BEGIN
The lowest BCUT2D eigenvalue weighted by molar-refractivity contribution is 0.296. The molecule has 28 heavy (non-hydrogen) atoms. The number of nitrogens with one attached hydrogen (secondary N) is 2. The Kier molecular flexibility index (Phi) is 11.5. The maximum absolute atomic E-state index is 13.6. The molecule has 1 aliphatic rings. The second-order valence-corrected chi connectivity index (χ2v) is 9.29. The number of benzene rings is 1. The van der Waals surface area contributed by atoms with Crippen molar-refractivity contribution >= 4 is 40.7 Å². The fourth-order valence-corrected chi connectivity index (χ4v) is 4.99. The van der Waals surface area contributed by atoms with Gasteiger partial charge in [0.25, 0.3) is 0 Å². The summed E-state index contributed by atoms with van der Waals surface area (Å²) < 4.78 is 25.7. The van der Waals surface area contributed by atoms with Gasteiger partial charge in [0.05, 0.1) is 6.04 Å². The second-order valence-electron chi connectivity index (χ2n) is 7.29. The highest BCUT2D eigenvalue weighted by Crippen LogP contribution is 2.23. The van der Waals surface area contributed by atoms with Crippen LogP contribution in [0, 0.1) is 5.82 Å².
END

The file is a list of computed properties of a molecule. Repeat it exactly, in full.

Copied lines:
The lowest BCUT2D eigenvalue weighted by molar-refractivity contribution is 0.296. The molecule has 28 heavy (non-hydrogen) atoms. The number of nitrogens with one attached hydrogen (secondary N) is 2. The Kier molecular flexibility index (Phi) is 11.5. The maximum absolute atomic E-state index is 13.6. The molecule has 1 aliphatic rings. The second-order valence-corrected chi connectivity index (χ2v) is 9.29. The number of benzene rings is 1. The van der Waals surface area contributed by atoms with Crippen molar-refractivity contribution >= 4 is 40.7 Å². The fourth-order valence-corrected chi connectivity index (χ4v) is 4.99. The van der Waals surface area contributed by atoms with Gasteiger partial charge in [0.25, 0.3) is 0 Å². The summed E-state index contributed by atoms with van der Waals surface area (Å²) < 4.78 is 25.7. The van der Waals surface area contributed by atoms with Gasteiger partial charge in [0.05, 0.1) is 6.04 Å². The second-order valence-electron chi connectivity index (χ2n) is 7.29. The highest BCUT2D eigenvalue weighted by Crippen LogP contribution is 2.23. The van der Waals surface area contributed by atoms with Crippen LogP contribution in [0, 0.1) is 5.82 Å².